The past decade has witnessed numerous disputes concerning the South's symbolic landscapes. While many of these debates have centered on whether and where to add Civil Rights icons or remove Confederate ones, a debate took place in Richmond, Virginia in 1999 over whether to add a new Confederate symbol to the landscape of this African-American majority city. That year the city opened its new Canal Walk development project, aimed at revitalizing the city's waterfront. Among the historical displays along the Canal Walk was a large portrait of Robert E. Lee. The debate centered on whether Lee, "the white South's favorite icon," should hang on the Canal Walk's floodwall, or whether the portrait should be removed because it represented an affront to African Americans as a reminder of the Civil War and slavery. The Lee mural dispute thus continues the debate in Richmond and the South over public memory, the Civil War, power, and symbolic landscapes.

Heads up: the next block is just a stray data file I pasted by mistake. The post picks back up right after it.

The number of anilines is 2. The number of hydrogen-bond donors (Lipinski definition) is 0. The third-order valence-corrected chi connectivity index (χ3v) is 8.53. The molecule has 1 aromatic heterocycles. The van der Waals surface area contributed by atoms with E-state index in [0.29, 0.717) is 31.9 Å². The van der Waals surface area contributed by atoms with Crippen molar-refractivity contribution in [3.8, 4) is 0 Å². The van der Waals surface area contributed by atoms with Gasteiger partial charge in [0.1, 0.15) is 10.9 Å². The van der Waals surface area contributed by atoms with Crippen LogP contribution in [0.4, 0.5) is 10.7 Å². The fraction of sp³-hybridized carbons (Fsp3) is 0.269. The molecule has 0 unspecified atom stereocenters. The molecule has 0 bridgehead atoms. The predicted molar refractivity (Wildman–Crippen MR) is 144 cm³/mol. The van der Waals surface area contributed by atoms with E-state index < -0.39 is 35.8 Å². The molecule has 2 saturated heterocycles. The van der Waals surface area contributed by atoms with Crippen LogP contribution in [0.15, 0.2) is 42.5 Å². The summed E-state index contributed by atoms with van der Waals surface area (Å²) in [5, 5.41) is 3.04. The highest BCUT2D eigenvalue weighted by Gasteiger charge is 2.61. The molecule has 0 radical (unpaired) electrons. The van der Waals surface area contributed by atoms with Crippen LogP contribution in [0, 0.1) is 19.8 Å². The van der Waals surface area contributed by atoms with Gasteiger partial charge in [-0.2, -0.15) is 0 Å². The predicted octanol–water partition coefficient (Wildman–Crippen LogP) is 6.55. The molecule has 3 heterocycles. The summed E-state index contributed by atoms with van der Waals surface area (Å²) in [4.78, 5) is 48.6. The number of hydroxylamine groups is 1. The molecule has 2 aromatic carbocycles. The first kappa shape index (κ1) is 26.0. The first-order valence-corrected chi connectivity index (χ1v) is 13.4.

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pp. 236-262
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